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BGN Movie Review: Kong: Skull Island

BGN Movie Review: Kong: Skull Island

Watching Kong: Skull Island made me reminisce about Congo, one of my favorite films from the 1990s. Both films have similar premises in that humans go into unknown territory looking for trouble and find it in the worst possible way. This is the outcome of “man vs. nature”: You cannot disturb the natural order of things without consequences. Humans are to blame for their own circumstance. Why? Because humanity is our own worst enemy — always disrupting the balance, and butting in where it doesn’t belong. That is what I love about Kong: Skull Island’s overwhelming message: Hey, humans, MIND YOUR DAMN BUSINESS!

The best way to describe Kong Skull Island is a diverse team of scientists, soldiers, and adventurers unite to explore an uncharted island in the Pacific as dangerous as it is mythical. Cut off from the outside world, the team ventures into the domain of the mighty Kong, igniting the ultimate battle between man and nature. As their mission of discovery becomes one of survival, they must fight to escape the primal Eden in which humanity does not belong.

There seems to be a renewed interest in creature features, first with Godzilla in 2014, then with Jurassic World in 2015, but Kong outshines them all with a smart, fun, action-packed story, stellar cast, and stunning special effects. Thank goodness director Jordan Vogt-Roberts didn’t make the same mistakes as the incredibly annoying Godzilla or the insipid Jurassic World. As a Kong fan, I don’t want to wait more than an hour to see the character, give him to us quickly so we can enjoy him throughout the film.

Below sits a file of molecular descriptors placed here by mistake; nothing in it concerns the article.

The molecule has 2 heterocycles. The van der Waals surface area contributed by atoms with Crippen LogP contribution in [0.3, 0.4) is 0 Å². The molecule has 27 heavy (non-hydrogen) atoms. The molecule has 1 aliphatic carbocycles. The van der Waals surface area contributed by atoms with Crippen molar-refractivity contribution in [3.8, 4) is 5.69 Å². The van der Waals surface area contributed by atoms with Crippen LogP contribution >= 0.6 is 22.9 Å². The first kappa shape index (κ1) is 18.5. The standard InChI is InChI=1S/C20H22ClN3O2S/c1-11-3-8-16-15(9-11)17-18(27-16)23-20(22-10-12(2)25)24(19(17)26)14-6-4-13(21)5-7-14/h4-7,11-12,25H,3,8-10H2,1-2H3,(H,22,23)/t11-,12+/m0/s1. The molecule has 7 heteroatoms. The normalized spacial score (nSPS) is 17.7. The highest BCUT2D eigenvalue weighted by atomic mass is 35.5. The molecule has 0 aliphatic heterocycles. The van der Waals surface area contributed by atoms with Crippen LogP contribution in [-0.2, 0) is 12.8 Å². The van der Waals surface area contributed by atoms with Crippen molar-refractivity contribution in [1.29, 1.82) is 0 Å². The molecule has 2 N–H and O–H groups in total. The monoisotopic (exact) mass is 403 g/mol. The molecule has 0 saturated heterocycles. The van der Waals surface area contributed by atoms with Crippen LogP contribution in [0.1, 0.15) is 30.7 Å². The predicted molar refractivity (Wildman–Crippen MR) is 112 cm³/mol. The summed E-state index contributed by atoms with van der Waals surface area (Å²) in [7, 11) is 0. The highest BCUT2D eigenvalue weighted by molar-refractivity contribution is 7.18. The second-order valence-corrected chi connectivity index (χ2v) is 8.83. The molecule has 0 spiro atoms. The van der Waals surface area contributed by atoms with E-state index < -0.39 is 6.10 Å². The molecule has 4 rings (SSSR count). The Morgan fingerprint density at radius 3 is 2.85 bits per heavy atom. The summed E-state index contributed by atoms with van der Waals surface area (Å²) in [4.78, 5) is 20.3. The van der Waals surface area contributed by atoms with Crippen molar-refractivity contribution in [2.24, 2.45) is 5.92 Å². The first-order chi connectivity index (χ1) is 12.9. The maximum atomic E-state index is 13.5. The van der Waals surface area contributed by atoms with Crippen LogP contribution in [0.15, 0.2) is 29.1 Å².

The movie moves along pretty quickly because it isn’t bogged down by pointless human side stories the audience won’t care about. Skull Island has dropped the “Beauty and the Beast” narrative so don’t expect to see Kong swinging from the Empire State Building. The audience will see Kong in his natural habitat where they will also see large animals like him. A small but meaningful backstory is created, which gives Kong a bit of depth. He isn’t just a big dumb animal hell bent on destruction; he had a family and is the protector of his home.

Skull Island has a diverse ensemble cast right in the thick of things where their actions do the talking. Every actor is given a chance to be the hero, and the separate factions work collectively to do what they think is best. There is Hank Marlow (John C. Riley), who provides great banter with some stinging sarcasm and acts as an island guide for this wayward group. James Conrad (Tom Hiddleston) is a post-war survivalist who rarely smiles but is solution minded. Mason Weaver (Brie Larson) is the heroic photographer who acts as the voice of reason. Lastly, there is Preston Packer (Samuel L. Jackson) who has a reason to be pissed and plans to destroy Kong and everything on the island. In this all-star cast, the different personalities make for vivid characters that will be remembered long after the film is over.

The biggest plus to Kong: Skull Island is the cinematography. Director of photography, Larry Fong (Batman v Superman: Dawn of Justice), saturates every color and every hue to its most eye-catching. Every color pops and is almost three-dimensional. The special effects are lively, and not overly computerized. It makes you believe this island and its inhabitants actually exist. Rounding out the immersive experience is the setting. Kong Skull Island filmed across three very different locations — Hawaii, Australia, and Vietnam — and these countries provided the perfect landscapes to capture that primordial look.

I wasn’t sure what to expect when going to view Kong: Skull Island, but I was pleasantly surprised by how much I enjoyed it. It is a great addition to the monster genre and takes risks with its story and content. I’m looking forward to seeing how the studios plan to expand this universe.

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